Dr. Garvin, of Lonsdale, in the course of remarks upon the same subject stated that on one occasion, being under summons to attend court at a certain bour, he found himself at that time in the midst of a case of labor, which of


course he could not leave. On his arrival at court, half an hour late, he was informed that a writ had been issued for his arrest. But upon explanation of the circumstances he was allowed to escape further penalty upon payment of costs.

Upon motion of Dr. Turner, a committee consisting of Drs. Garvin, Kenyon, and Dedrick, was appointed to inquire what measures could be taken to procure legislation that would remedy this evil.

Metric System. — The report of the committee upon the adoption of the metric system was read by Dr. J. W. Mitchell, of Providence. Upon recommendation of this committee, a resolution was adopted that on and after January 1, 1880, the metric system should be used by the Fellows of this society in the writing of prescriptions.

Medical Examiners. — Dr. H. W. Williams, of Boston, was introduced, and gave an account of the recently established system of medical examiners in the State of Massachusetts. He described the workings of the new law, and demonstrated fully its superiority over the old coroners' inquests.

Catarrh. Dr. H. G. Miller, of Providence, made some remarks upon the treatment of naso-pharyngeal catarrh. He deprecated the use of saline and other liquid applications by means of the nasal douche, as liable to produce injury of the middle ear. He recommended that all remedial agents should be applied in the form of dry powder by insufflation.

Dysmenorrhæa. - Dr. Virgil 0. Hardon, of Providence, read a paper upon Mechanical Dysmenorrhea. He described the symptoms and pathology of this affection, and advocated the treatment by incision of the cervix uteri after the manner of Sims. He cited a number of cases from his own practice which had been successfully treated in this way. This paper was followed by an animated discussion. Most of the participants were of the opinion that in the majority of cases of, mechanical dysmenorrhoea an operation is not necessary, but that relief may be obtained by dilatation of the cervix uteri or by the use of anodynes.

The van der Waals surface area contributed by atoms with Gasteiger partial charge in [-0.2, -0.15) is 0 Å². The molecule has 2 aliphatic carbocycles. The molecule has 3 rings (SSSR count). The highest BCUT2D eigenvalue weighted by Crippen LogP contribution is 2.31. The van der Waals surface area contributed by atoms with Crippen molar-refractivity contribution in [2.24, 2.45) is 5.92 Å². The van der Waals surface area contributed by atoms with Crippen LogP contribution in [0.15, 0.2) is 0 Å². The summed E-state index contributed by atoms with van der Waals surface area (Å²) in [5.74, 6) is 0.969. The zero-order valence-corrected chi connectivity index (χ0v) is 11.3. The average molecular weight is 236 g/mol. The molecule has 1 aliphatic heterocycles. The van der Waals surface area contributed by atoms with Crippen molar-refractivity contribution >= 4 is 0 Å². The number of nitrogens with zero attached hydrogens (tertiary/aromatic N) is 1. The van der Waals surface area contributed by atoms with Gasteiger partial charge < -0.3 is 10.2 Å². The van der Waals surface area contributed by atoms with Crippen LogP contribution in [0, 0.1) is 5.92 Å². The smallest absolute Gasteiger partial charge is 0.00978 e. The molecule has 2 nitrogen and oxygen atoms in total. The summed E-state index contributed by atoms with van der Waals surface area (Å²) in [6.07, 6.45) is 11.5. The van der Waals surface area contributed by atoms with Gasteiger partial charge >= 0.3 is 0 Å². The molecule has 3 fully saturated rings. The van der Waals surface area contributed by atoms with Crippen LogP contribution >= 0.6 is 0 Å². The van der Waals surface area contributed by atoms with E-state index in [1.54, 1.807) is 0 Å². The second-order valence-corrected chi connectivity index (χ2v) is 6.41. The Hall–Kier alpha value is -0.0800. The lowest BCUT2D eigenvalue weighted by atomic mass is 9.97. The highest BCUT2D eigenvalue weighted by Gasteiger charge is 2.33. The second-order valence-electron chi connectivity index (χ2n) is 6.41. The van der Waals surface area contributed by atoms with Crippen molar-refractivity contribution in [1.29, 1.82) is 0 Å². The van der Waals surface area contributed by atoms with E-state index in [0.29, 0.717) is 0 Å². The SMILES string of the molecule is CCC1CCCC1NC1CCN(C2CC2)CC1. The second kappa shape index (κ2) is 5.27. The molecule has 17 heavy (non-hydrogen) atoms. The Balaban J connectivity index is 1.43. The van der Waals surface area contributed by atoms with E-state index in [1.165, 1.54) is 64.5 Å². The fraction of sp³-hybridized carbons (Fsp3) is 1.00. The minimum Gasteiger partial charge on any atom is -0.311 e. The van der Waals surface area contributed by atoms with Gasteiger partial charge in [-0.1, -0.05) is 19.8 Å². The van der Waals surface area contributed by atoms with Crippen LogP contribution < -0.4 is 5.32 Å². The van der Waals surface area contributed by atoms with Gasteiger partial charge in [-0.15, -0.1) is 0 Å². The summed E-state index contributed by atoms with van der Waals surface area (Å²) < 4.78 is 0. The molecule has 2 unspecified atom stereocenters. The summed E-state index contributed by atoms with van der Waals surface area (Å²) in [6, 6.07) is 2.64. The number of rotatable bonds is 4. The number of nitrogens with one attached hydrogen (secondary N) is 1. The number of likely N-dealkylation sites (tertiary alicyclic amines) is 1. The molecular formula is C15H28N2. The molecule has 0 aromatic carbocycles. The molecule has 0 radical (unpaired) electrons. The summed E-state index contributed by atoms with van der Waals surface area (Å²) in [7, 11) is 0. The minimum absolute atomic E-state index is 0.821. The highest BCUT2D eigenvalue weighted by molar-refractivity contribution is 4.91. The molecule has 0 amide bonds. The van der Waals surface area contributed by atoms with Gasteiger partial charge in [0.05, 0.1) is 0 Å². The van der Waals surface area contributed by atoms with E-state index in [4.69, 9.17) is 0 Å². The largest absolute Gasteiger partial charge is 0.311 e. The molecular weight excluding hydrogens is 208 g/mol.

Diphtheria. - Dr. J. O. Whitney, of Pawtucket, read an elaborate essay upon Diphtheria, in which he brought forward some novel ideas in regard to the ætiology and pathology of the disease. He maintained that there is but one pseudo-membranous disease, which has at different times borne a variety of names, such as diphtheria, croup, putrid sore throat, membranous laryngitis, cynanche maligna, etc. It is contagious or infectious in proportion to its visible putridity in individual cases, the contagious principle existing both in the breath of the sick and in the more solid discharges from the affected surfaces. It is primarily a local disease, the constitutional results depending upon absorption of the decomposed membrane. One attack gives no protection against a future attack.

The meeting was then adjourned, the society accepting a cordial invitation from the president to partake of a bountiful repast furnished by him at his house.